Religion and Belief in the workplace

I attend the De Montfort University Equality and Diversity Committee as the UNISON representative. One of the topics covered in the December 2011 meeting was the prospect of setting up a series of meetings so that staff could discuss their experience, as members of a faith or religion, or of no religion. If you are interested in this there is a questionaire, aiming to explore the staff experience of different religious or faith groups at DMU which is very quick to complete, and despite the expiry date having passed, not closed yet (19 Dec 2011).

An interest in the interaction of faith and the workplace fits in with the University’s mission of quality and distinctiveness, but it also follows on from issues raised by members of staff in a recent survey and changes in the law dating back to 2003. The survey raised awareness that some people of different faiths feel less well supported or more stressed than others. Other questions included:

  • What support and facilities for different religions should there be on campus?
  • How should religious or faith festivals be celebrated?
  • How can awareness of different religious and faith-based needs be raised?
  • What should be covered in a university Religion and Belief Policy?

I am interested in these questions as someone who has a faith and an interest in the protection of human rights (at one point I was secretary to an Amnesty International local group). My starting point for thinking about Religion and Belief or none is the Universal Declaration of Human Rights. Religion gets a number of mentions in the UDHR, most notably in Article 18:

  • Everyone has the right to freedom of thought, conscience and religion; this right includes freedom to change his religion or belief, and freedom, either alone or in community with others and in public or private, to manifest his religion or belief in teaching, practice, worship and observance.

Also relevant in the workplace is Article 23:

  • (1) Everyone has the right to work, to free choice of employment, to just and favourable conditions of work and to protection against unemployment.

I like the ‘ just and favourable conditions of work’ bit. UDHR rights are declared rather than legally protected, but we should be working towards them anyway. UK legislation is based on the European Convention on Human Rights, where UDHR Article 18 reappears as Article 9, but 23 seems to drop off the list.

UK Legislation like the Human Rights Act (1998) and Race Relations Acts are relevant here. Religious discrimination regulations give protection against discrimination on the grounds of “any religion, religious belief or philosophical belief” in a similar way to sex discrimination and race discrimination laws. The Equality Act 2006 widened this to specifically protect “lack of belief” as well.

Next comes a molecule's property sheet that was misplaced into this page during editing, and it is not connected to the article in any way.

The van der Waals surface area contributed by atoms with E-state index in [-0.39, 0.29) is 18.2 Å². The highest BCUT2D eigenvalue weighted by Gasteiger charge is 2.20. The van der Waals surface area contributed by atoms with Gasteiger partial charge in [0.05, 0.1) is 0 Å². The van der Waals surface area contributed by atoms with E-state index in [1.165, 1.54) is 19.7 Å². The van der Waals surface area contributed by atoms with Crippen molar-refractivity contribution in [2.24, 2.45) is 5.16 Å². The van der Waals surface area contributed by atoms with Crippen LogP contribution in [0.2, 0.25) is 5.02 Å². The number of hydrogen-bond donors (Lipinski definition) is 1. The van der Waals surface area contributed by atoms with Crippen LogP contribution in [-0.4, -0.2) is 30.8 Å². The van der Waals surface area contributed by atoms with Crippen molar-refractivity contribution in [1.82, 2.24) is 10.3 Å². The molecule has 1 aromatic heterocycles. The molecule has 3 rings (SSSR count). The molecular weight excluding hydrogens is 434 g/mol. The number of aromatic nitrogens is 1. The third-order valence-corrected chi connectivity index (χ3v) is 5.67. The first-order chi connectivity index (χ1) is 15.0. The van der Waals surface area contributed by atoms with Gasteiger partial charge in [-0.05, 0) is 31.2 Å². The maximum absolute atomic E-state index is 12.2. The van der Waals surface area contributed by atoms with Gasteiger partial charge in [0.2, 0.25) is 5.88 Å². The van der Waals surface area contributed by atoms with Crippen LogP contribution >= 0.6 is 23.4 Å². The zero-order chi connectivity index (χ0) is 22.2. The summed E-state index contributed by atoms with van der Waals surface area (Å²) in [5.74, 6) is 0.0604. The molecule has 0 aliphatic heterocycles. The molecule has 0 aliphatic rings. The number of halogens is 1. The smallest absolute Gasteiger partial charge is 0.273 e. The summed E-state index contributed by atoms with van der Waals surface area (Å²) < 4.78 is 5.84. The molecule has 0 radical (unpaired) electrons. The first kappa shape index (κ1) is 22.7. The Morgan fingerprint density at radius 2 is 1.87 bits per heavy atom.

There are interesting guides to what this means in practice by bodies like ACAS, UNISON and the Citizens’s Advice Bureau.

The UNISON guide notes that if discrimination on the grounds of belief is going to be encountered, it could be in a number of areas:

  1. Direct discrimination: treating someone or being treated less favourably than another person on the grounds of their religion or belief.
  2. Indirect discrimination: Applying a ‘provision, criterion or practice’ which disadvantages people or a particular religion or belief without a good reason.
  3. Bullying and harassment: Unwanted conduct that violates people’s dignity or creates an intimidating, hostile, degrading, humiliating or offensive environment. It may be that this is intentional, but it may much more subtle and insidious.
  4. Victimisation: Treating people less favourably for taking action under the regulations or assisting someone else who has taken action. For example making a formal complaint or giving evidence of discrimination.

There are a whole range of behaviours that might be disciminatory. Specific areas where this could take place include: Recruitment, Food policies; Leave; Prayer times; Dress and the way monitoring is carried out.

All this is putting issues of belief (or none) on the same footing as disability, race or sexual orientation. In the end, it is part of the aspiration to create those ‘just and favourable conditions of work’ that benefit everyone.

About Philip Adams

Senior Assistant Librarian at De Montfort University. I am interested in digital preservation and the use of data to measure a library's impact. All comments own.
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